History of Violin in India
Bowed instruments have been present in India for over ten centuries, and there are sculptures showing remarkable similarity to the violin in the Mallikarjuna temple (Vijayawada, tenth century) and the Nataraja temple (Chidambaram, twelfth century). The modern violin as we know it today was undoubtedly brought by the Western colonizers-the Portuguese, the French and the British, particularly the last. The rich sound qualities and the great versatility of the violin have made its adaptation to Indian music easy and beneficial.
It found its way into Indian music when a Tanjore court minister, Varahappaiar, who was also an accomplished musician, visited the British Governor's compound in Chennai on business. There he saw, tried, and carried back to Tanjore a violin (and also a piano) presented to him by the governor. The first South Indian musician to adapt the violin to Carnatic music was Balaswami Dikshitar (1786-1858). Believing that the instrument could be made suitable for his own musical tradition, Balaswami retuned it from G D A E to Sa Pa Sa Pa and began to experiment. He concertized successfully for the rest of his life on the violin, as well as on other instruments. Another artist who is dubbed as a pioneer in the introduction of the violin to Indian music is Vadivelu (1810-1845). He was the youngest of four brothers who achieved such musical fame that they were known as the Tanjore Quartet.
Structure of Violin
The instrument consists of a body, sound box, to which is attached the fingerboard by means of a neck. The body is made of the curved upper plank (the belly) which has two F-shaped holes and the lower plank (the back). The two are connected by thin plates of wood called the ribs. At the playing end, the fingerboard ends in a head which consists of the peg box and the scroll. There are four pegs corresponding to four strings. At the end of the belly the strings are fixed to the tailpiece, where small screws, one for each string are fitted for delicate tuning. The bridge standing on the belly is thin and curved at the top to facilitate bowing of the strings. The strings are usually of steel or gut; sometimes thin gut covered with fine silver coil is used. The tuning is as Ma, Sa, Pa, Ra, or Sa, Pa, Sa, Pa. Inside the body, under the bridge, a small vertical piece of wood, the sound post, is placed, the purpose of which is to conduct sound from the belly to the back. The bow is thin and long. The stick is much longer and is almost straight and horse hair is fixed permanently to the distal end. At the holding end they are attached to a movable piece which can be shifted forward or backward by means of a screw inside the bow. This gives the proper tension to the hairs of the bow.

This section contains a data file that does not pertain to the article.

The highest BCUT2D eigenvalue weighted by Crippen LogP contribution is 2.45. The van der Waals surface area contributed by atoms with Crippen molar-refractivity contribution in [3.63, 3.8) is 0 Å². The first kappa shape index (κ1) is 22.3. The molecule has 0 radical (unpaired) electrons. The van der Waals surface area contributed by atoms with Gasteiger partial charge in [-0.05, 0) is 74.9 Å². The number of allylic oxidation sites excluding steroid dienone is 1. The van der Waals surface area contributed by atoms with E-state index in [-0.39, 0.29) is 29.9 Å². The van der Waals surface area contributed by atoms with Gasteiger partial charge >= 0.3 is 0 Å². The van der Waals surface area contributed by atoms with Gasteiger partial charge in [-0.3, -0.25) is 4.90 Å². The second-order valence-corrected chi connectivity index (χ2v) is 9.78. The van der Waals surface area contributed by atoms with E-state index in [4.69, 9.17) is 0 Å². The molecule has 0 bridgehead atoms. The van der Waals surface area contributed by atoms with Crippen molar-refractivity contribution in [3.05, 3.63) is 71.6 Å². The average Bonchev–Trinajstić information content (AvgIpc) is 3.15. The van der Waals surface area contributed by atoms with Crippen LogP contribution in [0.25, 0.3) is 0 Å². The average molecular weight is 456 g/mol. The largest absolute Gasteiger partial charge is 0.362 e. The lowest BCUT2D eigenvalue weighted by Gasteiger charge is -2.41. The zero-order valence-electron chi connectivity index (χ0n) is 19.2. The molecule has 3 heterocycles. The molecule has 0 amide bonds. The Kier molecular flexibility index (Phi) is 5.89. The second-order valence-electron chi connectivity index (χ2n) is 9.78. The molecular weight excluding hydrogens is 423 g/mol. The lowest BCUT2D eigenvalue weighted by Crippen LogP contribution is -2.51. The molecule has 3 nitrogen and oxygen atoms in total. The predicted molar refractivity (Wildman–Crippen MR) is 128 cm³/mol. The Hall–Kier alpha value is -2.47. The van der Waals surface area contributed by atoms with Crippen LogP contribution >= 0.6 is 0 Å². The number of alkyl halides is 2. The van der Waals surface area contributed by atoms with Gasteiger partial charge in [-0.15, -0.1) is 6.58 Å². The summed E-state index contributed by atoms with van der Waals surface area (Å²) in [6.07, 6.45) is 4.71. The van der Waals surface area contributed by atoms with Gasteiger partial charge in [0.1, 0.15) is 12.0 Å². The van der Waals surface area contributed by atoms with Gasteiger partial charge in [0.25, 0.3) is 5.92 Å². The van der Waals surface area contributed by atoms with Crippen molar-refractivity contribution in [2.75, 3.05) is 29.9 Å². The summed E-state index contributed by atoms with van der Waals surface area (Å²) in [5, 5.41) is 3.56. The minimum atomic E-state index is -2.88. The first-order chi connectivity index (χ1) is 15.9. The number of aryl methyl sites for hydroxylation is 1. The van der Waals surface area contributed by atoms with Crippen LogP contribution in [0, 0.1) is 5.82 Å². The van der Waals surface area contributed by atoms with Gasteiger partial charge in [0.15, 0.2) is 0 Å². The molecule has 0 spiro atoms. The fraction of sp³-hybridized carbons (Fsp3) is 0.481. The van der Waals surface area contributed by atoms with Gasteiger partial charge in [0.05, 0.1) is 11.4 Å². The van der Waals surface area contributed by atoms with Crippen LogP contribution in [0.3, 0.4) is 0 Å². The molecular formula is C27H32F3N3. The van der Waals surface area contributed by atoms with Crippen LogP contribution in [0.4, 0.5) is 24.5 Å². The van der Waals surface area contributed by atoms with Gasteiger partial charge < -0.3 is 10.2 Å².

Playing of Violin
The Carnatic musicians sit cross-legged to play the violin, holding the instrument vertically, and balancing it between the chest and the right foot. The left hand is free to move up and down the fingerboard. This position and the fingering technique in Carnatic violin playing reduce the volume of the sound. Customarily, the violin is pitched an octave higher than the voice of the singer it is accompanying.
The violin has become a prominent instrument in Carnatic Music. In Hindustani music, however, it is even more recent, perhaps five decades old. Although the violin is played as a solo instrument by a few Carnatic musicians, its primary role in the South is to participate in vocal performances.